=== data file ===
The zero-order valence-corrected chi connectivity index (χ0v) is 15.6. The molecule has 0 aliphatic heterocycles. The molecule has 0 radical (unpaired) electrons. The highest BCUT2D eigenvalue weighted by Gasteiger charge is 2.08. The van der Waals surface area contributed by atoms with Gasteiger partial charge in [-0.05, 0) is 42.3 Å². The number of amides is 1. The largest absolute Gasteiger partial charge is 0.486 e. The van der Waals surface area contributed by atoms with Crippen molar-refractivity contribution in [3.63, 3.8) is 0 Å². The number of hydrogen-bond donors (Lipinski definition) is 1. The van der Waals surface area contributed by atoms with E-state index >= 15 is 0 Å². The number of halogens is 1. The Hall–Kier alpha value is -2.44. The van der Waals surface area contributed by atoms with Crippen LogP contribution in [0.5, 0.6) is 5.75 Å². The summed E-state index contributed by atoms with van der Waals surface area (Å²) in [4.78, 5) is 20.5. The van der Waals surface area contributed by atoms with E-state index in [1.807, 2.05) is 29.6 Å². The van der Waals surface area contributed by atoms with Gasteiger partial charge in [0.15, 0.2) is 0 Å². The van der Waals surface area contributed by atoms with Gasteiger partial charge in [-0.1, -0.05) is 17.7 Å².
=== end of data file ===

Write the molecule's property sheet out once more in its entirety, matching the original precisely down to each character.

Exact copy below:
The zero-order valence-corrected chi connectivity index (χ0v) is 15.6. The molecule has 0 aliphatic heterocycles. The molecule has 0 radical (unpaired) electrons. The highest BCUT2D eigenvalue weighted by Gasteiger charge is 2.08. The van der Waals surface area contributed by atoms with Gasteiger partial charge in [-0.05, 0) is 42.3 Å². The number of amides is 1. The largest absolute Gasteiger partial charge is 0.486 e. The van der Waals surface area contributed by atoms with Crippen molar-refractivity contribution in [3.63, 3.8) is 0 Å². The number of hydrogen-bond donors (Lipinski definition) is 1. The van der Waals surface area contributed by atoms with E-state index >= 15 is 0 Å². The number of halogens is 1. The Hall–Kier alpha value is -2.44. The van der Waals surface area contributed by atoms with Crippen LogP contribution in [0.5, 0.6) is 5.75 Å². The summed E-state index contributed by atoms with van der Waals surface area (Å²) in [4.78, 5) is 20.5. The van der Waals surface area contributed by atoms with E-state index in [1.807, 2.05) is 29.6 Å². The van der Waals surface area contributed by atoms with Gasteiger partial charge in [0.15, 0.2) is 0 Å². The van der Waals surface area contributed by atoms with Gasteiger partial charge in [-0.1, -0.05) is 17.7 Å².